• Interpreting drug concentrations found in decomposed remains is always difficult. Postmortem tissues which are routinely collected and analyzed (blood, urine, vitreous humor), and therefore provide the largest comparative database for interpretation, are frequently lost in the early stages of putrefaction. Consequently, when drugs are found in weathered tissues, there is currently little, or no information, available to help guide the toxicologist, and subsequently the pathologist, in evaluating whether a drug(s) played any significant role in causing the death. This study will follow the fate of sixteen drugs, which commonly cause intoxications, in seven different tissues collected from decomposing pigs.
      Final Report
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  • Evaluation of Portable Raman Analyzer for Testing Drugs
    Susan Gross, Minnesota Bureau of Criminal Apprehension
    • Large case backlogs can cause slowdowns and delays in the judicial system. Speedy trial demands by the defendant are difficult to maintain with these backlogs. This research project proposes to ease some of the backlog problems by evaluating a portable drug identification system using laser based Raman technology. The evaluation of the Raman StreetLab® will be performed in the laboratory and in the field. By implementing a plan to analyze controlled substances in the field, the laboratory case backlog can be alleviated and the prosecution of controlled substance cases can continue in a timely manner.
      Final Report
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  • Fast Gas Chromatography Capabilities in Arson Debris Analysis
    Charles R. Cornett, University of Wisconsin-Platteville
    • This project assesses the potentially large impact that Fast Gas Chromatography (Fast GC) may have on the determination of ignitable liquids. Forensic Sciences: Review of Status and Needs clearly defines a need for further advances in this field; and current analytical literature appears to support Fast GC as a separation technique capable of comparable resolution to conventional GC in less time per sample. This research compares resolution capabilities of the two techniques in separating a wide range of ignitable liquids in an array of matrices. With sufficient resolution, Fast GC may help clear casework in a timelier manner.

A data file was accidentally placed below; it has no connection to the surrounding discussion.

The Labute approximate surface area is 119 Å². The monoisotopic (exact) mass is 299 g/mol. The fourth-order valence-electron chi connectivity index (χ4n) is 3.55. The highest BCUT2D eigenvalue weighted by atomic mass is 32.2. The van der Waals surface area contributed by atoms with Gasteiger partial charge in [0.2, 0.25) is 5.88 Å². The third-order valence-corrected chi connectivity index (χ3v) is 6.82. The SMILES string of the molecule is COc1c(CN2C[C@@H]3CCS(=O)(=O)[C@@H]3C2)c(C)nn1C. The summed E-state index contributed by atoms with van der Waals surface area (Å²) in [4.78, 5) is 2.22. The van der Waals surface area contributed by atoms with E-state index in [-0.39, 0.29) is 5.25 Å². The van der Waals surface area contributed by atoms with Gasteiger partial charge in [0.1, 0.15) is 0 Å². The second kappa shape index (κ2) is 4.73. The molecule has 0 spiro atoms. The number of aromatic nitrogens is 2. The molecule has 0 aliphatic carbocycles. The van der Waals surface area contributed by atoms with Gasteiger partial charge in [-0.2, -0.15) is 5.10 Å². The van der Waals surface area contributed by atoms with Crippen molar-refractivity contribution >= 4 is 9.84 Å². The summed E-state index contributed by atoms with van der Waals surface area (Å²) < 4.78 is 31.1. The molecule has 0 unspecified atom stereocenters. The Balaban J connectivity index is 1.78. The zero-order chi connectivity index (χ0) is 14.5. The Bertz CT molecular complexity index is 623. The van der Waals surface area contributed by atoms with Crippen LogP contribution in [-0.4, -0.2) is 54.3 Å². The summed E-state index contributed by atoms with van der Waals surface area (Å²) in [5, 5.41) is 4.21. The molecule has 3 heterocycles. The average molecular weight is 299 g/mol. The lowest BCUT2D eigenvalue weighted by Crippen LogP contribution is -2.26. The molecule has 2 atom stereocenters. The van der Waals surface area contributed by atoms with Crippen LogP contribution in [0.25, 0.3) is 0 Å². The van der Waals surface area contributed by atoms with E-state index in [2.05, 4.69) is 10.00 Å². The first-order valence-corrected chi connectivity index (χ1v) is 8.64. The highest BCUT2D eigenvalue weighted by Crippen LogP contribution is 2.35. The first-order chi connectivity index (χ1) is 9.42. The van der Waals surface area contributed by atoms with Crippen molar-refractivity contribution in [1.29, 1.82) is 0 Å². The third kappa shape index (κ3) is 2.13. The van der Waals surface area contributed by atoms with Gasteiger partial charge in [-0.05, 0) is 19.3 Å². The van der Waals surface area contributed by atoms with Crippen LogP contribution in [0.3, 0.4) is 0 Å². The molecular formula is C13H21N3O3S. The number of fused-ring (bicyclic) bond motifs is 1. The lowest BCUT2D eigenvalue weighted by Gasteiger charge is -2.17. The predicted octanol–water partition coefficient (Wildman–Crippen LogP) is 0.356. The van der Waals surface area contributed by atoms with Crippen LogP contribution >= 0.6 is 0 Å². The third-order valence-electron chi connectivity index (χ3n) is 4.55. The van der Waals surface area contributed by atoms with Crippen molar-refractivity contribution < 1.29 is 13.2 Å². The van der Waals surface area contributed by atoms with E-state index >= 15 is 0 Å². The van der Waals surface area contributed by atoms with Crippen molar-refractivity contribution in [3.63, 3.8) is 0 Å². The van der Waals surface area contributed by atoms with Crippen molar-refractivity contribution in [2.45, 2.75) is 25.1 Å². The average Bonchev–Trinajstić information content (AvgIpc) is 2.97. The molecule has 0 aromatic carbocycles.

Final Report
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  • Optimization of headspace-solid phase microextraction (HS-SPME) for organic impurity profiling of illicit MDMA tablets
    Ruth J. Waddell, Michigan State University
    • Organic impurity profiling of illicit synthetic drug tablets aims to identify similarities among tablets. Similar impurity profiles indicate a common production method, and similar levels of the same impurities potentially indicate common production laboratories. In this research, headspace solid phase microextraction (HS-SPME) procedures for the extraction of organic impurities from illicit MDMA ('ecstasy') tablets will be developed and compared with conventional liquid-liquid extraction procedures, in terms of the number and level of impurities extracted. HS-SPME is rapid, requiring no solvent and yielding selective extraction of impurities. Hence, HS-SPME is a promising extraction procedure that offers attractive advantages over conventional procedures.
      Final Report
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  • Ultra-Fast Gradient Elution HPLC as a High Throughput, High Information Content Screening Tool for Drugs of Abuse
    Peter Carr, University of Minnesota
    • In previous work that has yielded two publications, we developed Ultra-Fast Gradient Elution Reversed-Phase HPLC with Diode-Array Detection as a fast (< 4 minutes/run) tool for screening samples for regulated intoxicants. Through a combination of precise retention measurements (±0.002 min. run) and chemometric analysis of the spectro-chromatograms, we significantly improved both the speed and selectivity of older HPLC methods. We propose two further improvements: First, to decrease the error rates and facilitate chemometric analysis, we will run apparent positives on a second nearly orthogonal column. We will test both a unique commercial phase and a novel hydrophobically-assisted cation exchange phase currently under development. Second, to optimize chromatographic resolution, we will use a newly developed general purpose optimization scheme.
      Final Report